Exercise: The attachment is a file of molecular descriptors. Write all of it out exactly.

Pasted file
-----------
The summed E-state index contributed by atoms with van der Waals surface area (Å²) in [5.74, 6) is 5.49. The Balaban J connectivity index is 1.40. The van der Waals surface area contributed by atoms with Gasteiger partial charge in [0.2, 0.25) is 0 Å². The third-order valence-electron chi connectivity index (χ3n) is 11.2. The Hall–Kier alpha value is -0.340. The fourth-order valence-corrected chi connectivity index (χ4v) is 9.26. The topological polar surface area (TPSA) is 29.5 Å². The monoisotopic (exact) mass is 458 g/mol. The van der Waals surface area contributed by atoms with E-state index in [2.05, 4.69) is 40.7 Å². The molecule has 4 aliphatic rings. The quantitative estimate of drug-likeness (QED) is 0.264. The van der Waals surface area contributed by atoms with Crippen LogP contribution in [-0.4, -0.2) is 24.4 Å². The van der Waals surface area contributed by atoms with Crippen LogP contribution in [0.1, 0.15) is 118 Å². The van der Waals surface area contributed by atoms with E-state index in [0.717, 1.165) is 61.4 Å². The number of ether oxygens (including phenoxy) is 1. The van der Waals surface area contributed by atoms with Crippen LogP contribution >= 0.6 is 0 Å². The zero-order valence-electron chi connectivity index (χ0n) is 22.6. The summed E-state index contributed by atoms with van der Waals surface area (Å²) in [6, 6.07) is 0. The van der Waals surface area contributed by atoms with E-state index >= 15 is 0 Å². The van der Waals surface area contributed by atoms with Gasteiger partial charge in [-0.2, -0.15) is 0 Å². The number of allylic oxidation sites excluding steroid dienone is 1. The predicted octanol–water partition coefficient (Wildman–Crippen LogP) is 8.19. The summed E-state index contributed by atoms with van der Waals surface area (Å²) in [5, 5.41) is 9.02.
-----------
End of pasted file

The summed E-state index contributed by atoms with van der Waals surface area (Å²) in [5.74, 6) is 5.49. The Balaban J connectivity index is 1.40. The van der Waals surface area contributed by atoms with Gasteiger partial charge in [0.2, 0.25) is 0 Å². The third-order valence-electron chi connectivity index (χ3n) is 11.2. The Hall–Kier alpha value is -0.340. The fourth-order valence-corrected chi connectivity index (χ4v) is 9.26. The topological polar surface area (TPSA) is 29.5 Å². The monoisotopic (exact) mass is 458 g/mol. The van der Waals surface area contributed by atoms with E-state index in [2.05, 4.69) is 40.7 Å². The molecule has 4 aliphatic rings. The quantitative estimate of drug-likeness (QED) is 0.264. The van der Waals surface area contributed by atoms with Crippen LogP contribution in [-0.4, -0.2) is 24.4 Å². The van der Waals surface area contributed by atoms with Crippen LogP contribution in [0.1, 0.15) is 118 Å². The van der Waals surface area contributed by atoms with E-state index in [0.717, 1.165) is 61.4 Å². The number of ether oxygens (including phenoxy) is 1. The van der Waals surface area contributed by atoms with Crippen LogP contribution >= 0.6 is 0 Å². The zero-order valence-electron chi connectivity index (χ0n) is 22.6. The summed E-state index contributed by atoms with van der Waals surface area (Å²) in [6, 6.07) is 0. The van der Waals surface area contributed by atoms with E-state index >= 15 is 0 Å². The van der Waals surface area contributed by atoms with Gasteiger partial charge in [-0.2, -0.15) is 0 Å². The number of allylic oxidation sites excluding steroid dienone is 1. The predicted octanol–water partition coefficient (Wildman–Crippen LogP) is 8.19. The summed E-state index contributed by atoms with van der Waals surface area (Å²) in [5, 5.41) is 9.02.